In 1904, a new residential development called Oaklawn was taking shape on the north side of South Pas. The wide, tree-lined streets and sweeping Arts and Crafts showcase homes called for a unifying design in the neighborhood's lines of demarcation. The area was within walking distance to the famous Raymond Hotel -- a stomping ground for the rich and mighty -- and potential Oaklawn residents were tempted with promises of the good life in this "Suburb de Luxe." Advertisements for the neighborhood described it as a place "for those who want the best in every particular."
Apparently, that included walls and gates.
South Pasadena Realty and Improvement Company hired the firm of Greene and Greene to create the prestigious development's entrance gates and surrounding fence. The result? Clinker-brick platforms set with handpicked stones from the Arroyo and embellished with rustic timber, tile roofs and artisan-crafted wrought iron. The gates-- and the corresponding stone pillars on the surrounding walls -- seemed to encapsulate the Greene and Greene aesthetic, right down to the tapering boulders at the base and top of each pillar. As you can see by today's photo, the portals have weathered the last century well and are largely unchanged today. (Trust me, the gate on the other side of the street looks just as wonderful.) The good life, indeed.
(You can take a look at the original Greene and Greene design plans here. For more on Oaklawn, check out this article from American Bungalow Magazinehere.)
Cyclists, vintage car enthusiasts (and photographers) aren't the only ones who meander down the winding stretch of road along the Arroyo. Here, runners make the most of warm spring weather -- and cast three lovely shadows in the late afternoon light.
The Rialto may be dark but her romantic soul shines through even late at night, all but abandoned, with leaflets littered on the sidewalk. I hold out hope that savvy investors will see the potential of this beloved movie queen and rescue her from inevitable ruin. (Everyone loves a great comeback story.)
South Pasadena is known for its classic homes -- from Craftsman to Victorian -- but it also has its fair share of modern architecture. Like here, for example. I can't quite see the house, but every time I pass this driveway I look to see if the fountain is working. So far? Not working.
One of the things I love most about abstract art is the way its world is rendered in shapes and colors. We get to fill in the particulars, imagine the story or transcend the figurative. I remember once standing in front of a Rothko painting with Shanna.
"I don't get it," I said. "It's a black canvas."
"Yes," she said. "But actually look at the paint on the canvas."
I stepped closer, and suddenly I was looking into a painting instead of at a picture.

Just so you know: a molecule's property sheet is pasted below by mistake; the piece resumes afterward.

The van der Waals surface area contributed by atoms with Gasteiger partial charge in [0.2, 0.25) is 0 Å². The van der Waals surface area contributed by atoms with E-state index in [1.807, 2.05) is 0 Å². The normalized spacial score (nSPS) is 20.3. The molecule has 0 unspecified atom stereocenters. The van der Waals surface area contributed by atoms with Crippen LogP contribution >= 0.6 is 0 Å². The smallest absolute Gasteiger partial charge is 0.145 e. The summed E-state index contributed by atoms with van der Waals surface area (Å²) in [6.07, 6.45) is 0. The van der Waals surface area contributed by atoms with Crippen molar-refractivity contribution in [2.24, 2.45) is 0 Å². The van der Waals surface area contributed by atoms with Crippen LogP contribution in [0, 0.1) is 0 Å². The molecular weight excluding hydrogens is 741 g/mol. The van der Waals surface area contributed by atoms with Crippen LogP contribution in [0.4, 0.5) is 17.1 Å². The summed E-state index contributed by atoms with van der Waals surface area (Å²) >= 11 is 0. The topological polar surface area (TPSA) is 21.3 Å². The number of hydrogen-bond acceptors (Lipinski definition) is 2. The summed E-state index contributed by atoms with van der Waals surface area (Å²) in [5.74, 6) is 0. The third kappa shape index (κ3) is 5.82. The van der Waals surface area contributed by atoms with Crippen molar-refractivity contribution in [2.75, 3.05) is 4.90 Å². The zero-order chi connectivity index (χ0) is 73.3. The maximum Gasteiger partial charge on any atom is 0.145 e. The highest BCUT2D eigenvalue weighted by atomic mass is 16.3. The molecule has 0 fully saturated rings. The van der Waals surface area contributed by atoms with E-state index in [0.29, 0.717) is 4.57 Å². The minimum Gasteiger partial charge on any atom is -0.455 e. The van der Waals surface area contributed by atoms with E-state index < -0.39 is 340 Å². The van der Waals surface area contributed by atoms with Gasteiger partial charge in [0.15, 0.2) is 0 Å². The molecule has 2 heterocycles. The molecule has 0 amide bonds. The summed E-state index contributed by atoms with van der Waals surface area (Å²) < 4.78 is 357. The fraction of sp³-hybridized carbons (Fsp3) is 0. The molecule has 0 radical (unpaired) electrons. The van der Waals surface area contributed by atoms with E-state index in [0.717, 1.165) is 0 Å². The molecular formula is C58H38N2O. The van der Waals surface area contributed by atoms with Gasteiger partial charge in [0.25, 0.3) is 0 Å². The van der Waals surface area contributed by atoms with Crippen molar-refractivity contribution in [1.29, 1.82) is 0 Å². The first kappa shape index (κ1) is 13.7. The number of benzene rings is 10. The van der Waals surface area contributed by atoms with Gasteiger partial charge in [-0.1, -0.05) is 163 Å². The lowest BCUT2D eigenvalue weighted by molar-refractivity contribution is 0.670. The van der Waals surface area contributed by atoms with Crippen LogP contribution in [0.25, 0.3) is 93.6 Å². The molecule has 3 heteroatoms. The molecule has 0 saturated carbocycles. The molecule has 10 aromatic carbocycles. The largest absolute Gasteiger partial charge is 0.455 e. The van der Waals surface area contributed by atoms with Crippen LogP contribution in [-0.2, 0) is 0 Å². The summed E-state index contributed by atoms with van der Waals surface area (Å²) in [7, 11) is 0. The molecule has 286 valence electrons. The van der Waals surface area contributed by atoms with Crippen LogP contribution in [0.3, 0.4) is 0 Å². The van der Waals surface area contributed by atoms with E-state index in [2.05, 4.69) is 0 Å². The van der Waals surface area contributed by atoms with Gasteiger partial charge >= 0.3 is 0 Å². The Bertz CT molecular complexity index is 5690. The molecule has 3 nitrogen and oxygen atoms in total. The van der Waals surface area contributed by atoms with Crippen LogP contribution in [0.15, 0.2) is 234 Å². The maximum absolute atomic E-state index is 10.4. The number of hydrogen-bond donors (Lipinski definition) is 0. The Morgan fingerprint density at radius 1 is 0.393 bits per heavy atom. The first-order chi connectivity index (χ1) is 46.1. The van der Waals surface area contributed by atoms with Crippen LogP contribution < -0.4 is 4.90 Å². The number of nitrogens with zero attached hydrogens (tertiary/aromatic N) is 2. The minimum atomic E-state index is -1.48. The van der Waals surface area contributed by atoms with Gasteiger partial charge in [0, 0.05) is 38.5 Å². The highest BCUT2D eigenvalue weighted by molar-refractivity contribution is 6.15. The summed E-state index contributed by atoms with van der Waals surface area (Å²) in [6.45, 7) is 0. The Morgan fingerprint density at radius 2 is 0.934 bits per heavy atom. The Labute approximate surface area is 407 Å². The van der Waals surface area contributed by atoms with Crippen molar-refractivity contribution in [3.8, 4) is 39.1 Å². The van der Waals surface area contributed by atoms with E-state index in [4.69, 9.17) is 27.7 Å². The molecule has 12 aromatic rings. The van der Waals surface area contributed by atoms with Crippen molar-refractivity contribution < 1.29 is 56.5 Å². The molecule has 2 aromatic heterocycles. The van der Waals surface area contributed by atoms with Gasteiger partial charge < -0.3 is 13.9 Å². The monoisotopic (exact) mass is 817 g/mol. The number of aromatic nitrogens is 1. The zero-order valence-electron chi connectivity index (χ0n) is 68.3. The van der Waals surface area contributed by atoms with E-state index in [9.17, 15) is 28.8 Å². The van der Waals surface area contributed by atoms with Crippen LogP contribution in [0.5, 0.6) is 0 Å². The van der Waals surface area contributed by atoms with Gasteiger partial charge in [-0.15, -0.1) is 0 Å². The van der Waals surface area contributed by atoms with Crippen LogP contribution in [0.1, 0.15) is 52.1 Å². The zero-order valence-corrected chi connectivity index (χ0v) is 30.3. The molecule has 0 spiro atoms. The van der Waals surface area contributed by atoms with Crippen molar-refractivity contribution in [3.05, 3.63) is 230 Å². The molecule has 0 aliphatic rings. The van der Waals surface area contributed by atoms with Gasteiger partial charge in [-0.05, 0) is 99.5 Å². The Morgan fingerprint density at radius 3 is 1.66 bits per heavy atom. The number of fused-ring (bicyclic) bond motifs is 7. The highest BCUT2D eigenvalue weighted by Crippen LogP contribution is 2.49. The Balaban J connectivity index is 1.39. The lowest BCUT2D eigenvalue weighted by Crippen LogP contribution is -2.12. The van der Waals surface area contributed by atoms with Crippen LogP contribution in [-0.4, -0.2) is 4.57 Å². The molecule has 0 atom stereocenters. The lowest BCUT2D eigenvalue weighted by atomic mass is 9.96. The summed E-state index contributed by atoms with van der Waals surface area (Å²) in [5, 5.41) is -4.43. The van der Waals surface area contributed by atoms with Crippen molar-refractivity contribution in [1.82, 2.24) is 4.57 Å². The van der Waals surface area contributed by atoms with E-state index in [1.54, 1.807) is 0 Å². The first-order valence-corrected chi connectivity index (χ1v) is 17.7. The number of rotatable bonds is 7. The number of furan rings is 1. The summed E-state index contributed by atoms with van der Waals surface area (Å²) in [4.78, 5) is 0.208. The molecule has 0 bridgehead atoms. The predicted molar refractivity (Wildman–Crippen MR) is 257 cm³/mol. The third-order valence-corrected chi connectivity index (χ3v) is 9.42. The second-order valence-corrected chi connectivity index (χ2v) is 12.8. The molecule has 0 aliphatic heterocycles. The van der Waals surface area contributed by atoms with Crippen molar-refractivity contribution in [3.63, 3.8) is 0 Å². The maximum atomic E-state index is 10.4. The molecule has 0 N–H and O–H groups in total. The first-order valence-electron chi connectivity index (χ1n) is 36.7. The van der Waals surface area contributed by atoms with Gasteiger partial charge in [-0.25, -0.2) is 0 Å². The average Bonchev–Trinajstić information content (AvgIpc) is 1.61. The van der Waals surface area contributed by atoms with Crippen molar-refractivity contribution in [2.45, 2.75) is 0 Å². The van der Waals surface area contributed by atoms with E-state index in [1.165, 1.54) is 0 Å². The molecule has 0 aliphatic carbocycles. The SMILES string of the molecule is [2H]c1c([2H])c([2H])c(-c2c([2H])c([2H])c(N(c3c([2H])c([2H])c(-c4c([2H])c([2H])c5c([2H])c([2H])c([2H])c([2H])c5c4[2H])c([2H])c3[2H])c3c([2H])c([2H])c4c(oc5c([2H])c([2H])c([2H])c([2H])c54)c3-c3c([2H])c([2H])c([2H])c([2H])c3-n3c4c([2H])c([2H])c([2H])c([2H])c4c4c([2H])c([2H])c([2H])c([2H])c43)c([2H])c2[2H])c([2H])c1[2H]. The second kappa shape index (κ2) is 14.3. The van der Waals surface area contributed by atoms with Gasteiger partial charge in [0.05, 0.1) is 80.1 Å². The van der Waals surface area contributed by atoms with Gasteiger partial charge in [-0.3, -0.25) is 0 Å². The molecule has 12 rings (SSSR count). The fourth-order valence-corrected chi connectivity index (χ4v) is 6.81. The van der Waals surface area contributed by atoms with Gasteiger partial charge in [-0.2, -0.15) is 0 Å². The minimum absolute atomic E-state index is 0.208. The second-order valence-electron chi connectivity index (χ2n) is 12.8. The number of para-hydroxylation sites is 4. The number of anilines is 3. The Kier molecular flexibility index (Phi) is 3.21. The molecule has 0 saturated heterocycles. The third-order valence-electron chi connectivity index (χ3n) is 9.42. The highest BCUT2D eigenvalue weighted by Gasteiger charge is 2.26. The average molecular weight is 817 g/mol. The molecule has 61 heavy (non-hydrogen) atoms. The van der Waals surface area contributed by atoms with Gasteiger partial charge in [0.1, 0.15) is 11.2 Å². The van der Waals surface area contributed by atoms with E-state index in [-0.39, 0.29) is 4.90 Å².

I know this is just a photograph of a gas pump. But somewhere in my hamfisted grasp at modern composition, somewhere in my attempt at deconstructing the world into rectangles and blue is a nod to Rothko's revolutionary painting technique. It is in the spirit of what Walt Whitman wrote here:
To me, every hour of the light and dark is a miracle, Every cubic inch of space is a miracle, Every square yard of the surface of the earth is spread with the same, Every foot of the interior swarms with the same; Every spear of grass--the frames, limbs, organs, of men and women, and all that concerns them, All these to me are unspeakably perfect miracles.
Friend of GOSP (and intrepid vintage car scout) Dbdubya alerted me to the fact that a pristine 1940 Chevy was parked on El Centro this morning. But by the time I got there... it was gone. I drove around to see if I could find it but this old truck found me, instead.
My husband found this four leaf clover just in time for St. Patrick's Day, and that's no blarney. (Remind me to take him along the next time I check out the end of a rainbow.) Today, though, we can all lay claim to a little luck o' the Irish...
It seems that those lads and lasses are on to something. When the American Heart Association convened a few years ago, researchers revealed that Guinness might be just as effective as a daily aspirin for reducing blood clots that lead to heart attacks. The antioxidants in dark Irish stouts reduce cholesterol deposits on arterial walls. (Sorry, lager lovers, but the paler beers don't have the same power.) Now that should put a little zip in your bagpipes!
Happy St. Paddy's Day, everyone. Wear green and be safe.
Why am I posting a picture of my cat Mirabelle? Well, she is a resident of South Pasadena. (A very pampered, very spoiled resident...) But this picture is also my attempt to approximate some of the wonderful shots of another San Gabriel Valley resident named Kat -- the blogmistress of Pasadena, 91105 and Beyond.